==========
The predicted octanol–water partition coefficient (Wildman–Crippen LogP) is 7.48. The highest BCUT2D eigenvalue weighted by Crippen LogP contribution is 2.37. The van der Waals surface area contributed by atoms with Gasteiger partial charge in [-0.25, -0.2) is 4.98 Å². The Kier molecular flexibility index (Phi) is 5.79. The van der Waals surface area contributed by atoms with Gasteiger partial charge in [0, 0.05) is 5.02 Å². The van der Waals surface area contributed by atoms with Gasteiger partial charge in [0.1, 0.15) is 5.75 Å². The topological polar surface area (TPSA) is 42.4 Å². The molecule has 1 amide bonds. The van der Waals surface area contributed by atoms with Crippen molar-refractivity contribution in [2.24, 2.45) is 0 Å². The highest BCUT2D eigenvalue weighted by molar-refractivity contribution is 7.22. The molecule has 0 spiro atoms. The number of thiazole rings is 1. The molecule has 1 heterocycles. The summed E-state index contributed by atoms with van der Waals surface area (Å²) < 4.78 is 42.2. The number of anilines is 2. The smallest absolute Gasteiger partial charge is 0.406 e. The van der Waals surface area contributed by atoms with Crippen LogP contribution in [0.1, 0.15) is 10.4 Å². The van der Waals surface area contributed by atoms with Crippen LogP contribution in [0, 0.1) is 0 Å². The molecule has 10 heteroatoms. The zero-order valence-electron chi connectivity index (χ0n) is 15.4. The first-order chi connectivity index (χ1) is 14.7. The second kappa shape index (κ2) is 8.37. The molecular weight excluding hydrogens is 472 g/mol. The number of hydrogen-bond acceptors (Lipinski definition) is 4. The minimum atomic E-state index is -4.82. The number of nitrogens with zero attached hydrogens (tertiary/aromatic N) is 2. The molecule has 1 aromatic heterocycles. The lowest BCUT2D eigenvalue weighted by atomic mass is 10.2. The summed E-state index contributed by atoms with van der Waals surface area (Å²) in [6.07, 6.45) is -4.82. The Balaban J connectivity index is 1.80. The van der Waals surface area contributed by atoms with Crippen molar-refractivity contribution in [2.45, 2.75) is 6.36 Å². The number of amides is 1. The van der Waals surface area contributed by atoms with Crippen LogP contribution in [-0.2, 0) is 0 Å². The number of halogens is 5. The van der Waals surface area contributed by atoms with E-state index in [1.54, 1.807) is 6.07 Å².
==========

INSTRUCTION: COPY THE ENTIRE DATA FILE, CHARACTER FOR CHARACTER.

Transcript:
The predicted octanol–water partition coefficient (Wildman–Crippen LogP) is 7.48. The highest BCUT2D eigenvalue weighted by Crippen LogP contribution is 2.37. The van der Waals surface area contributed by atoms with Gasteiger partial charge in [-0.25, -0.2) is 4.98 Å². The Kier molecular flexibility index (Phi) is 5.79. The van der Waals surface area contributed by atoms with Gasteiger partial charge in [0, 0.05) is 5.02 Å². The van der Waals surface area contributed by atoms with Gasteiger partial charge in [0.1, 0.15) is 5.75 Å². The topological polar surface area (TPSA) is 42.4 Å². The molecule has 1 amide bonds. The van der Waals surface area contributed by atoms with Crippen molar-refractivity contribution in [2.24, 2.45) is 0 Å². The highest BCUT2D eigenvalue weighted by molar-refractivity contribution is 7.22. The molecule has 0 spiro atoms. The number of thiazole rings is 1. The molecule has 1 heterocycles. The summed E-state index contributed by atoms with van der Waals surface area (Å²) < 4.78 is 42.2. The number of anilines is 2. The smallest absolute Gasteiger partial charge is 0.406 e. The van der Waals surface area contributed by atoms with Crippen LogP contribution in [0.1, 0.15) is 10.4 Å². The van der Waals surface area contributed by atoms with Crippen LogP contribution in [0, 0.1) is 0 Å². The molecule has 10 heteroatoms. The zero-order valence-electron chi connectivity index (χ0n) is 15.4. The first-order chi connectivity index (χ1) is 14.7. The second kappa shape index (κ2) is 8.37. The molecular weight excluding hydrogens is 472 g/mol. The number of hydrogen-bond acceptors (Lipinski definition) is 4. The minimum atomic E-state index is -4.82. The number of nitrogens with zero attached hydrogens (tertiary/aromatic N) is 2. The molecule has 1 aromatic heterocycles. The lowest BCUT2D eigenvalue weighted by atomic mass is 10.2. The summed E-state index contributed by atoms with van der Waals surface area (Å²) in [6.07, 6.45) is -4.82. The Balaban J connectivity index is 1.80. The van der Waals surface area contributed by atoms with Crippen molar-refractivity contribution in [2.45, 2.75) is 6.36 Å². The number of amides is 1. The van der Waals surface area contributed by atoms with Crippen LogP contribution in [-0.2, 0) is 0 Å². The number of halogens is 5. The van der Waals surface area contributed by atoms with E-state index in [1.54, 1.807) is 6.07 Å².